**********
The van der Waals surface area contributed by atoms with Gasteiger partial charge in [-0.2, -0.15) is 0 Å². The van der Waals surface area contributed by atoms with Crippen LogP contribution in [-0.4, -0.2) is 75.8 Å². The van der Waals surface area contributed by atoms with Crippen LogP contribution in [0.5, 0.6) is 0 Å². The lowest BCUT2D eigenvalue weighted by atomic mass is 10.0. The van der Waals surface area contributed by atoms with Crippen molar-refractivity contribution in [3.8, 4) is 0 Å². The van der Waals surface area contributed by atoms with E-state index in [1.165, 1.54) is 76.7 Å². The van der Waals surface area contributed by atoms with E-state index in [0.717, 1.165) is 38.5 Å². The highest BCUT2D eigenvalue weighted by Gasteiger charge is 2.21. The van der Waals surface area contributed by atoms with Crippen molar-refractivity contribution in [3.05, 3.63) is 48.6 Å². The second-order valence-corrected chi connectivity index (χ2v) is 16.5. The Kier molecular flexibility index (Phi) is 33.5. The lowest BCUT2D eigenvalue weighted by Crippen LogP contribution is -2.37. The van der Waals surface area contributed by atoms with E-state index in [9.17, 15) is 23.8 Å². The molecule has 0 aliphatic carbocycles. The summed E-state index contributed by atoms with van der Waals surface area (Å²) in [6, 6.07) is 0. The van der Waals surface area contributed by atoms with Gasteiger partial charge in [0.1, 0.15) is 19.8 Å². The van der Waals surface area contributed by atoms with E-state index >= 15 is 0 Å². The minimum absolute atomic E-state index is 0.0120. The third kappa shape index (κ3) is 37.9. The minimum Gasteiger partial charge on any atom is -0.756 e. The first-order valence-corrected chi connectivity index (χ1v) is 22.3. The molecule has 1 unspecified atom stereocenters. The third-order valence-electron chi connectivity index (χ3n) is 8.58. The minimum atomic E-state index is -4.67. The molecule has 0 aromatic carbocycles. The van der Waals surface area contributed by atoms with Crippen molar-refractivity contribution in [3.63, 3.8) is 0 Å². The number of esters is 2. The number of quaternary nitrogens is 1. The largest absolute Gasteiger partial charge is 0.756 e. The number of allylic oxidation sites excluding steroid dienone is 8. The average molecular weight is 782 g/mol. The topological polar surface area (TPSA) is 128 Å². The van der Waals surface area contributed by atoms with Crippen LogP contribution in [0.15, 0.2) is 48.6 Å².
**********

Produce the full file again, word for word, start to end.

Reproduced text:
The van der Waals surface area contributed by atoms with Gasteiger partial charge in [-0.2, -0.15) is 0 Å². The van der Waals surface area contributed by atoms with Crippen LogP contribution in [-0.4, -0.2) is 75.8 Å². The van der Waals surface area contributed by atoms with Crippen LogP contribution in [0.5, 0.6) is 0 Å². The lowest BCUT2D eigenvalue weighted by atomic mass is 10.0. The van der Waals surface area contributed by atoms with Crippen molar-refractivity contribution in [3.8, 4) is 0 Å². The van der Waals surface area contributed by atoms with E-state index in [1.165, 1.54) is 76.7 Å². The van der Waals surface area contributed by atoms with E-state index in [0.717, 1.165) is 38.5 Å². The highest BCUT2D eigenvalue weighted by Gasteiger charge is 2.21. The van der Waals surface area contributed by atoms with Crippen molar-refractivity contribution in [3.05, 3.63) is 48.6 Å². The second-order valence-corrected chi connectivity index (χ2v) is 16.5. The Kier molecular flexibility index (Phi) is 33.5. The lowest BCUT2D eigenvalue weighted by Crippen LogP contribution is -2.37. The van der Waals surface area contributed by atoms with E-state index in [9.17, 15) is 23.8 Å². The molecule has 0 aliphatic carbocycles. The summed E-state index contributed by atoms with van der Waals surface area (Å²) in [6, 6.07) is 0. The van der Waals surface area contributed by atoms with Gasteiger partial charge in [0.1, 0.15) is 19.8 Å². The van der Waals surface area contributed by atoms with E-state index >= 15 is 0 Å². The minimum absolute atomic E-state index is 0.0120. The third kappa shape index (κ3) is 37.9. The minimum Gasteiger partial charge on any atom is -0.756 e. The first-order valence-corrected chi connectivity index (χ1v) is 22.3. The molecule has 1 unspecified atom stereocenters. The third-order valence-electron chi connectivity index (χ3n) is 8.58. The minimum atomic E-state index is -4.67. The molecule has 0 aromatic carbocycles. The van der Waals surface area contributed by atoms with Crippen molar-refractivity contribution in [3.63, 3.8) is 0 Å². The number of esters is 2. The number of quaternary nitrogens is 1. The largest absolute Gasteiger partial charge is 0.756 e. The number of allylic oxidation sites excluding steroid dienone is 8. The average molecular weight is 782 g/mol. The topological polar surface area (TPSA) is 128 Å². The van der Waals surface area contributed by atoms with Crippen LogP contribution in [0.15, 0.2) is 48.6 Å².